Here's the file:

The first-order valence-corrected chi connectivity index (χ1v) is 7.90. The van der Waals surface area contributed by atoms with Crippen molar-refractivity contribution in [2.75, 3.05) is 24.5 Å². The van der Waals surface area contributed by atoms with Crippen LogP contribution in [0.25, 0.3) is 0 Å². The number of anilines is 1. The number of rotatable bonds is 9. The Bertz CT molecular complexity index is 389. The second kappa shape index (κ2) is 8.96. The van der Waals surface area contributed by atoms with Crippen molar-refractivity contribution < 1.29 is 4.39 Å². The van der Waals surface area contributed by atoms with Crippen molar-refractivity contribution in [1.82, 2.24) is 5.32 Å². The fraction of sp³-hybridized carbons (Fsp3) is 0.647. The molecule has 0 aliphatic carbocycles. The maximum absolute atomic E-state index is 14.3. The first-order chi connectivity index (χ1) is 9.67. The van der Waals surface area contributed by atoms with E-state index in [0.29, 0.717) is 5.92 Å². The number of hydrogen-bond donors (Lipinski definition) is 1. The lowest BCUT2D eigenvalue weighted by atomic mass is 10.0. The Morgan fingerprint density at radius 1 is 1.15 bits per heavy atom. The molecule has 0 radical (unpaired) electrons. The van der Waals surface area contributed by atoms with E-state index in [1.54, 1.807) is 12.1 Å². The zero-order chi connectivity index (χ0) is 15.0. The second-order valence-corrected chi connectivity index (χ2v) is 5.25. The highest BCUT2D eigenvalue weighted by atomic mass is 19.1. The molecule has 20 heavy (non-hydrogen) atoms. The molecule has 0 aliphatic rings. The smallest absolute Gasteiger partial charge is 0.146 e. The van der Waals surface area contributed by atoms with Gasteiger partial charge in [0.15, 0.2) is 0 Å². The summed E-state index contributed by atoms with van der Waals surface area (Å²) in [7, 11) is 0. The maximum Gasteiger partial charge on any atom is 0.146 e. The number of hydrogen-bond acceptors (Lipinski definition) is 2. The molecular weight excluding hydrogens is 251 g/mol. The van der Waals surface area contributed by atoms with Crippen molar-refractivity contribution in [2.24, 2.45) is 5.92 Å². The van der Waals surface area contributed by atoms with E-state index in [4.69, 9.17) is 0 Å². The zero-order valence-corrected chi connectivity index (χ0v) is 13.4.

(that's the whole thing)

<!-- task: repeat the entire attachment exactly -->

The first-order valence-corrected chi connectivity index (χ1v) is 7.90. The van der Waals surface area contributed by atoms with Crippen molar-refractivity contribution in [2.75, 3.05) is 24.5 Å². The van der Waals surface area contributed by atoms with Crippen LogP contribution in [0.25, 0.3) is 0 Å². The number of anilines is 1. The number of rotatable bonds is 9. The Bertz CT molecular complexity index is 389. The second kappa shape index (κ2) is 8.96. The van der Waals surface area contributed by atoms with Crippen molar-refractivity contribution < 1.29 is 4.39 Å². The van der Waals surface area contributed by atoms with Crippen molar-refractivity contribution in [1.82, 2.24) is 5.32 Å². The fraction of sp³-hybridized carbons (Fsp3) is 0.647. The molecule has 0 aliphatic carbocycles. The maximum absolute atomic E-state index is 14.3. The first-order chi connectivity index (χ1) is 9.67. The van der Waals surface area contributed by atoms with E-state index in [0.29, 0.717) is 5.92 Å². The number of hydrogen-bond donors (Lipinski definition) is 1. The lowest BCUT2D eigenvalue weighted by atomic mass is 10.0. The Morgan fingerprint density at radius 1 is 1.15 bits per heavy atom. The molecule has 0 radical (unpaired) electrons. The van der Waals surface area contributed by atoms with E-state index in [1.54, 1.807) is 12.1 Å². The zero-order chi connectivity index (χ0) is 15.0. The second-order valence-corrected chi connectivity index (χ2v) is 5.25. The highest BCUT2D eigenvalue weighted by atomic mass is 19.1. The molecule has 20 heavy (non-hydrogen) atoms. The molecule has 0 aliphatic rings. The smallest absolute Gasteiger partial charge is 0.146 e. The van der Waals surface area contributed by atoms with Gasteiger partial charge in [0.15, 0.2) is 0 Å². The summed E-state index contributed by atoms with van der Waals surface area (Å²) in [7, 11) is 0. The maximum Gasteiger partial charge on any atom is 0.146 e. The number of hydrogen-bond acceptors (Lipinski definition) is 2. The molecular weight excluding hydrogens is 251 g/mol. The van der Waals surface area contributed by atoms with Crippen molar-refractivity contribution in [2.24, 2.45) is 5.92 Å². The van der Waals surface area contributed by atoms with E-state index in [4.69, 9.17) is 0 Å². The zero-order valence-corrected chi connectivity index (χ0v) is 13.4.